This week Fortune Magazine will release its list of the 500 largest corporations in the world. Replacing GeneralMotors at the top of the list is Exxon Mobil, which merged in 1999 to form the largest oil corporation since thebreak-up of the Standard Oil Monopoly at the turn of the century. Exxon’s profits in the year 2000 were astaggering $17.7 billion, a 124% increase over the year before the merger.
Exxon Mobil operations now span the entire globe. This weekend Exxon Mobil announced that it would spend $1.7 billionon three oil and gas projects in Malaysia, where it is the largest oil producer. In Indonesia, where Exxon Mobil isthe largest producer of both oil and natural gas, the company said it plans to resume production soon in Aceh, wherethe Indonesian military has killed more than 1,000 people this year in a brutal counterinsurgency war focused in parton protecting the company’s operations.
But the real hunt is in the countries of the Caspian Sea region, including Azerbaijan and Kazakhstan, where theworld’s largest remaining reserves of untapped oil and natural gas are located, and which has become a focal point ofU.S. foreign policy.
Exxon and Mobil were major players in the Caspian Sea region before their merger, and became the dominant company inthe region after they joined. In 1996 Mobil signed an agreement with the government of Kazakhstan for a share of thefabulously wealthy Tenzig oil field.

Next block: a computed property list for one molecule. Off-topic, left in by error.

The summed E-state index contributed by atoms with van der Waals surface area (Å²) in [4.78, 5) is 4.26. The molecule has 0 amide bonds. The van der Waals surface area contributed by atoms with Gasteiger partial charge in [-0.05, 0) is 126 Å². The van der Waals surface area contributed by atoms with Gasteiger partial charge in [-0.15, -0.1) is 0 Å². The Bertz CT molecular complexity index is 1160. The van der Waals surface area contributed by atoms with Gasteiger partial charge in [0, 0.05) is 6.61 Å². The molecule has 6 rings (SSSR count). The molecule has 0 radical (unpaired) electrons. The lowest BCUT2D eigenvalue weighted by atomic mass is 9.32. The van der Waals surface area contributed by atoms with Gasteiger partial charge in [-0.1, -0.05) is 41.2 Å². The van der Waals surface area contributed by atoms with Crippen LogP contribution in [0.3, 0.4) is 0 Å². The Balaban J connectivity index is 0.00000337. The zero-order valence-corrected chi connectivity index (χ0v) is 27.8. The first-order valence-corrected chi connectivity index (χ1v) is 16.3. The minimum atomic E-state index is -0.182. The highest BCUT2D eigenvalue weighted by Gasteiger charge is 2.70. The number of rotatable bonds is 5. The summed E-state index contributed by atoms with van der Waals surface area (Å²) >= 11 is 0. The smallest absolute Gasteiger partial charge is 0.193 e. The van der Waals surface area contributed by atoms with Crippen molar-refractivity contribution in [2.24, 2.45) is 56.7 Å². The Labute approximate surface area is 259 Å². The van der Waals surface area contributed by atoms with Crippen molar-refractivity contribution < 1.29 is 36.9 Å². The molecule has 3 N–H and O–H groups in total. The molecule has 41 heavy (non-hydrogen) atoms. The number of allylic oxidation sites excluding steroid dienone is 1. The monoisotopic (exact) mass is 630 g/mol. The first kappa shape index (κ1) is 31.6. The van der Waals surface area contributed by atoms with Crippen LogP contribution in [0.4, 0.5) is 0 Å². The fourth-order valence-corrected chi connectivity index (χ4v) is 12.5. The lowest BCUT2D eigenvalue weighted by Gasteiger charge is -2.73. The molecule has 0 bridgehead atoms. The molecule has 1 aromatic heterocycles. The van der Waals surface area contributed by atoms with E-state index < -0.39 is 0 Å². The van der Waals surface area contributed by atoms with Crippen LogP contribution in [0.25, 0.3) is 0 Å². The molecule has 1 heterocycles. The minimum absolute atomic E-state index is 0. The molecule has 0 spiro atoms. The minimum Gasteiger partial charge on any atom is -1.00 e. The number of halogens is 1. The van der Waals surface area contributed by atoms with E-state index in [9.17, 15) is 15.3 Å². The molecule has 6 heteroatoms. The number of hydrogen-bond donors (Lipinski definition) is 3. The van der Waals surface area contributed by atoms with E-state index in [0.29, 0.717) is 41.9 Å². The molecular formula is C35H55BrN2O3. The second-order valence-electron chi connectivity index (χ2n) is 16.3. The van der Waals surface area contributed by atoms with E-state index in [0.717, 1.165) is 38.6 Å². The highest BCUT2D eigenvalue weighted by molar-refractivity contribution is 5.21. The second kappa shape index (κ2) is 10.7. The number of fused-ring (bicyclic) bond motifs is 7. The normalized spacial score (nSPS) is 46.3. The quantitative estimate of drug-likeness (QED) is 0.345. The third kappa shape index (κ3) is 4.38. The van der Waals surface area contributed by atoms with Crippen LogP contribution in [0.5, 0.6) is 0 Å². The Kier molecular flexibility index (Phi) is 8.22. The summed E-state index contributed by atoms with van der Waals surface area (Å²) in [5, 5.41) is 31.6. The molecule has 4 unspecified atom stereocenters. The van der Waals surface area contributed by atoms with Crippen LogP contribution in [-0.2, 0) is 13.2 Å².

But an internal inquiry conducted by the Mobil Corporation before its merger with Exxon in 1999 found that thecompany paid more than a billion dollars to foreign companies in connection with arrangements in Russia andKazakhstan that had no apparent business purpose. The payments, however, may have been related to a plan forKazakhstan to swap oil with Iran, with Mobil helping to foot the bill in violation of U.S. law.
It’s a complicated story involving former Russian Prime Minister Victor Chernomyrdin, business intermediaries fromhalf a dozen countries, and the worlds largest oil company. Its a story that reveals a lot about how the modern oilindustry works, and the lengths to which oil corporations will go to gain a stake in countries where corruption andback room deals grease the skids.
- Seymour Hersh, one of the nations leading investigative journalists. Hersch won the Pulitzer Prize forexposing the My Lai (MEE- LAI) massacre during the Vietnam War. He is the author of ??The Price of Power, abiography of Henry Kissinger, and ??The Dark Side of Camelot, an expose of the Kennedy Administration.
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